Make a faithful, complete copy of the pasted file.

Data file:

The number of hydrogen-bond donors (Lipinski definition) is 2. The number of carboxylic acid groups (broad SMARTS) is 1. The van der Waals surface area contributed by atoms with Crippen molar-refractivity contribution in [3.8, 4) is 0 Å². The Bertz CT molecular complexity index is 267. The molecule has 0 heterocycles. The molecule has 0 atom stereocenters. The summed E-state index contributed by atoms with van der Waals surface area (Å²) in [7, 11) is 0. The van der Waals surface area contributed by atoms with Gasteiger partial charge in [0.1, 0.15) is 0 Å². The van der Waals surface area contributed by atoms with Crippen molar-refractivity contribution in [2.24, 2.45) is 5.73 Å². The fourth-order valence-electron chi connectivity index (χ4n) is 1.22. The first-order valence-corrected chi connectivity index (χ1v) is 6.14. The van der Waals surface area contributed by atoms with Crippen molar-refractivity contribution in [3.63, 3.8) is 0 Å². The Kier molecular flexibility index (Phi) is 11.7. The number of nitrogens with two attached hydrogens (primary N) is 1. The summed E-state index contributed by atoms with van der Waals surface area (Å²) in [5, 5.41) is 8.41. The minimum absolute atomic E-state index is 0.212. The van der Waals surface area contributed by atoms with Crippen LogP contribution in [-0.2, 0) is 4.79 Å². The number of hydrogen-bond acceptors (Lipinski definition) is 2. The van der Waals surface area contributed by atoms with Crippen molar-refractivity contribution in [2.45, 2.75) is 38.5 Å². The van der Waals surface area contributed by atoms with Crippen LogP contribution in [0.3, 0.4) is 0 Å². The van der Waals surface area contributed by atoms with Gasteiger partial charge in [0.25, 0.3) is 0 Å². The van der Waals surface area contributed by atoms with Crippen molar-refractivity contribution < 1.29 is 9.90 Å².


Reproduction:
The number of hydrogen-bond donors (Lipinski definition) is 2. The number of carboxylic acid groups (broad SMARTS) is 1. The van der Waals surface area contributed by atoms with Crippen molar-refractivity contribution in [3.8, 4) is 0 Å². The Bertz CT molecular complexity index is 267. The molecule has 0 heterocycles. The molecule has 0 atom stereocenters. The summed E-state index contributed by atoms with van der Waals surface area (Å²) in [7, 11) is 0. The van der Waals surface area contributed by atoms with Gasteiger partial charge in [0.1, 0.15) is 0 Å². The van der Waals surface area contributed by atoms with Crippen molar-refractivity contribution in [2.24, 2.45) is 5.73 Å². The fourth-order valence-electron chi connectivity index (χ4n) is 1.22. The first-order valence-corrected chi connectivity index (χ1v) is 6.14. The van der Waals surface area contributed by atoms with Crippen molar-refractivity contribution in [3.63, 3.8) is 0 Å². The Kier molecular flexibility index (Phi) is 11.7. The number of nitrogens with two attached hydrogens (primary N) is 1. The summed E-state index contributed by atoms with van der Waals surface area (Å²) in [5, 5.41) is 8.41. The minimum absolute atomic E-state index is 0.212. The van der Waals surface area contributed by atoms with Crippen LogP contribution in [-0.2, 0) is 4.79 Å². The number of hydrogen-bond acceptors (Lipinski definition) is 2. The van der Waals surface area contributed by atoms with Crippen molar-refractivity contribution in [2.45, 2.75) is 38.5 Å². The van der Waals surface area contributed by atoms with Crippen LogP contribution in [0.3, 0.4) is 0 Å². The van der Waals surface area contributed by atoms with Gasteiger partial charge in [0.25, 0.3) is 0 Å². The van der Waals surface area contributed by atoms with Crippen molar-refractivity contribution < 1.29 is 9.90 Å².